Our tank deck was loaded with large trucks and half tracks. Our main deck carried jeeps and other small vehicles carrying anti-aircraft weapons. They were of relative small caliber of a size larger than 50 calibre but smaller than our 40mm. I think they were 27mm and were effective only against planes that flew low enough to make strafing runs. The troops did not do much joking around but seemed engrossed in having their weapons in top order. Once when I returned to my stateroom I found the Colonel had just finished cleaning his 45 and was busy sharpening his combat knife. I remarked that the targeted beach was steep and the men would not have to wade very far like the troops did at Normandy. He replied that he hated to have his men go into action with wet feet and was sure the boat crews could be persuaded to hit the beach hard.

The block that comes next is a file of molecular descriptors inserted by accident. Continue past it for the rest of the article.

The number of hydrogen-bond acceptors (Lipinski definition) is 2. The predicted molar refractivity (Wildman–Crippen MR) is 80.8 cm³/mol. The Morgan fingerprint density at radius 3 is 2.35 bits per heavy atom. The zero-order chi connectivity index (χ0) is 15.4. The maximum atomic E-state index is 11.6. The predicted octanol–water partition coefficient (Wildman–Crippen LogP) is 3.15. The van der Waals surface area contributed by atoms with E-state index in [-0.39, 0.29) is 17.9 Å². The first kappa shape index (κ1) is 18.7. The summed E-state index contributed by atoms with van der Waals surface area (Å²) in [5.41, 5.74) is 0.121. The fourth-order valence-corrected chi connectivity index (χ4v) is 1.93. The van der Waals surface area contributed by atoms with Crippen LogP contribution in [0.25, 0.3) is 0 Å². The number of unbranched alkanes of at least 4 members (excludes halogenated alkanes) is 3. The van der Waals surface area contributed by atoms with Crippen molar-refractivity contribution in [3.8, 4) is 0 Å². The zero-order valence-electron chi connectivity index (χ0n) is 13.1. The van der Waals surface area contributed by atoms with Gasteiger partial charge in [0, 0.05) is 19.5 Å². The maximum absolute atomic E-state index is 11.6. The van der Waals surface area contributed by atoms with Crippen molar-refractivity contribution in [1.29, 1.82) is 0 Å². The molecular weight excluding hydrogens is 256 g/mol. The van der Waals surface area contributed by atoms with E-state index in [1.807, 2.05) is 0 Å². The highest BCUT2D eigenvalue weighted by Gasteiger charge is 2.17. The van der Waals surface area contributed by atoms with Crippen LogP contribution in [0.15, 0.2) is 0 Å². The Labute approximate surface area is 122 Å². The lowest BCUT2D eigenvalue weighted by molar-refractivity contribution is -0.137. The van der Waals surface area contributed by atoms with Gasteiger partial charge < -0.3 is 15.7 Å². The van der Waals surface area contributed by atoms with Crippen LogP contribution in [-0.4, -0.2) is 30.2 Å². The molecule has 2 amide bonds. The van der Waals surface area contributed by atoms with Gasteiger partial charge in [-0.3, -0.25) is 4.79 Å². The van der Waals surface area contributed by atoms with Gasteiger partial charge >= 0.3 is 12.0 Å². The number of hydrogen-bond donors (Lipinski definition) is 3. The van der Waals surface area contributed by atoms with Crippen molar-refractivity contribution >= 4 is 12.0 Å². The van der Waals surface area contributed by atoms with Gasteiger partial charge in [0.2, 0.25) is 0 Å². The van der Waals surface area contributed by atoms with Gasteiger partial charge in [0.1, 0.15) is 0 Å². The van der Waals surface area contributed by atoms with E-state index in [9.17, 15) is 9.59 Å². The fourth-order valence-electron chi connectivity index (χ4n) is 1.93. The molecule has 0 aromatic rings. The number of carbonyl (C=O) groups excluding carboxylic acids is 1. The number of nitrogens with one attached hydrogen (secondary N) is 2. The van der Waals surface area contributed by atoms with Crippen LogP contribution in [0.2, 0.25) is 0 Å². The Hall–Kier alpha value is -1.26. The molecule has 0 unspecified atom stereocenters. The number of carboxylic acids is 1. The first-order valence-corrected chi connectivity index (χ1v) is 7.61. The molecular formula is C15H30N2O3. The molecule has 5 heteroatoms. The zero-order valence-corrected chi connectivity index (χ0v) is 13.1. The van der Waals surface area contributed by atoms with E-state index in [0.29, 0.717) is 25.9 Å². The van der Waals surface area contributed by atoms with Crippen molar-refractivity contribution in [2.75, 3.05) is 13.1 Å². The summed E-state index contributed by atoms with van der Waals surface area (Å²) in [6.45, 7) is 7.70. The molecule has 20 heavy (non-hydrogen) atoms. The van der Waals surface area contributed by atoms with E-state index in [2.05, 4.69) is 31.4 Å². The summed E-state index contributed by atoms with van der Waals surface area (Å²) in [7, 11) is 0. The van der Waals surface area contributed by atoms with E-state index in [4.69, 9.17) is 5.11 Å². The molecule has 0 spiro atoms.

Just before we were to depart for the invasion, our Captain was called for a meeting on the Group Commander's ship. He went there in one of our LCVPs with the ship's company crew and gave them orders to wait for him for a return run to our ship. After meeting the Captain of another LST invited our Captain to visit his ship. They went in the other LST's boat leaving ours standing by. In a short time we were ordered to get under way and our Captain rushed back to our ship and completely forgot that his boat was still standing by. When he finally realized it there was not time to retrieve our boat and we left minus one LCVP and crew.